College football fans and ESPN executives aren't the only ones applauding the new championship playoffs.
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Bettors and bookies seem to like it a lot, too.
The semifinal games on New Year's Day drew smash box office business in Nevada's legal sports books. And the title game Monday night between Ohio State and Oregon will follow a weekend of NFL playoff games that could be one of the most heavily bet ever.
Like Ohio State as a 6 1/2-point underdog or think Oregon will cover as a big favorite once again? Get in line and bring plenty of cash.
"It's been a very, very good football season," said Jimmy Vaccaro of the South Point sports book. "The interest is through the roof."
That was true even before the four teams in the playoff were announced in a football season that has been beyond good in this gambling town. Sports books took in record amounts every month on football, including more than $400 million in November alone.
Much of that was bet on the NFL, but college football got its share of the action, too. And while Monday's title game probably won't match the action on a Dallas-Green Bay matchup the day before that has bookmakers salivating, it won't be too far behind.
"It will be a super busy weekend," said Nick Bogdanovich, oddsmaker for the chain of William Hill U.S. sports books. "And we just came off a six-day run of nonstop action that was huge on football."
Included in that run were the Jan. 1 semifinals that some bookmakers say were the most heavily bet bowl games ever. Bettors had their way by picking Oregon in the Rose Bowl, but bookies more than made up any losses by scoring big on Ohio State's upset of Alabama in the Sugar Bowl.
How the books make out on the title game remains to be played out. But in the only state where full sports betting is legal, football is on an unprecedented roll.
Figures compiled by the Nevada Gaming Control Board show records set in September, October and November for football betting. In the first three months of the football season, more than $1.1 billion was wagered on the games in Nevada's 186 sports books, with bookies keeping about $82 million of that in profits.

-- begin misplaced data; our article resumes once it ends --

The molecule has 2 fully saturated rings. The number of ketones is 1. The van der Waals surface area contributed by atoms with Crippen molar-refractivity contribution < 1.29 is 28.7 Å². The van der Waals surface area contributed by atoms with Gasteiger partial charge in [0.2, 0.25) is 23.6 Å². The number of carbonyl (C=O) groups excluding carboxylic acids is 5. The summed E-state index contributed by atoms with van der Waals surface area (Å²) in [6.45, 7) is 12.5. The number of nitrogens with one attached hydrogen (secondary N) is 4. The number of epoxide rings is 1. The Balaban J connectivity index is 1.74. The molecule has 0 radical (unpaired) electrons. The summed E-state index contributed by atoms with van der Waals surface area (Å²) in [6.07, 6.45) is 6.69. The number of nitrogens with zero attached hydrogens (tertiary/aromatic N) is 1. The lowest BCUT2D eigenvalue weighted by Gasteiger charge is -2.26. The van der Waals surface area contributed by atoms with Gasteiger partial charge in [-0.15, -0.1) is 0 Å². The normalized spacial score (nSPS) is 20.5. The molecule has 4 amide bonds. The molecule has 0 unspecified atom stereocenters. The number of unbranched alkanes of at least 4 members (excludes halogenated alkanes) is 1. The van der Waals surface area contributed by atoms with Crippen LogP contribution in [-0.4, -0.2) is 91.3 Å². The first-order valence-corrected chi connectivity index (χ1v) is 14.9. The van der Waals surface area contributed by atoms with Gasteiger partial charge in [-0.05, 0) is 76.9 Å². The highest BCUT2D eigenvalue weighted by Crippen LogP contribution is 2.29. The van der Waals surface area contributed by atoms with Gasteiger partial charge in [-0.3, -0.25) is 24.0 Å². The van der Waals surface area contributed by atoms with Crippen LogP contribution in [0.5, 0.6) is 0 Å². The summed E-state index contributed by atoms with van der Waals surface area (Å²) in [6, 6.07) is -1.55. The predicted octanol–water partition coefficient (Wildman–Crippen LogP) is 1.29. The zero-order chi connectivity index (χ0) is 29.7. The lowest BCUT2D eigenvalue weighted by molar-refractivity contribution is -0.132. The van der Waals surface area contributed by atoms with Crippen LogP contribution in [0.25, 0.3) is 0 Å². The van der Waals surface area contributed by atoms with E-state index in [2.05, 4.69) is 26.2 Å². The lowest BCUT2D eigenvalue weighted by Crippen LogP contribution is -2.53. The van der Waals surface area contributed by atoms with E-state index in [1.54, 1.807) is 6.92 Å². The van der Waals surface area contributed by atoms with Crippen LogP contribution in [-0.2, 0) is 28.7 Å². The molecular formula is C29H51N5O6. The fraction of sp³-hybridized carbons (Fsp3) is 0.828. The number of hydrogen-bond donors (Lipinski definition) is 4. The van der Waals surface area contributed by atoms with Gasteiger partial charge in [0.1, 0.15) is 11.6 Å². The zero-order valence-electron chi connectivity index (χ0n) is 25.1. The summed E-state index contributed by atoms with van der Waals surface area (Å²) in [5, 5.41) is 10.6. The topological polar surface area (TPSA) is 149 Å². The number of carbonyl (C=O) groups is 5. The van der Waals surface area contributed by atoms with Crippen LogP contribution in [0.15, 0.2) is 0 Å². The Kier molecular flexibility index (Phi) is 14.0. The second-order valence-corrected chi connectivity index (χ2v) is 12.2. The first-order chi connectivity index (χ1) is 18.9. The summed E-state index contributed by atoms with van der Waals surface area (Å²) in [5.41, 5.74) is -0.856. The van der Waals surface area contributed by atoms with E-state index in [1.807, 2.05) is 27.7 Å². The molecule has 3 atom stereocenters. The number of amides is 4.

"This year the handle has simply been ridiculous," Bogdanovich said. "People want sports betting, that's pretty clear. And we want to give them as much as humanly possible to bet on."
For the national title game that includes the usual lines and totals plus some proposition bets for things like first team to score or even which team wins the coin toss. It's not exactly at Super Bowl levels, but should rival at least the action on one of Saturday's NFL playoff games.
The smorgasbord of options brings people clutching handfuls of 20 dollar bills to the betting windows, where it is cash only. But many in the industry believe it's also part of a change in attitude, as evidenced recently by NBA commissioner Adam Silver's embrace of the concept of sports betting.
"The walls are crumbling. It's a different era, a different time," said Vaccaro, who has been posting lines in Las Vegas since the 1970s. "People are starting to understand it's a huge entertainment value and it's not wrong to be on the Dallas Cowboys with 40 or 50 bucks. You just end up rooting twice as hard for the team you have money on."
And sometimes you even win. While this has been a profitable year for sports books, the margins in the business are fairly thin. In 2013, bookmakers won just 5.6 percent of the $3.6 billion wagered legally in Nevada, though 2014 figures to be more profitable when the figures are tallied up.
"The results have favored the bookmaker for sure, but these things go in cycles," Bogdanovich said. "There may be years when the players do better than the books. So when you get a year like this you count your blessings and hope things are even better next year."
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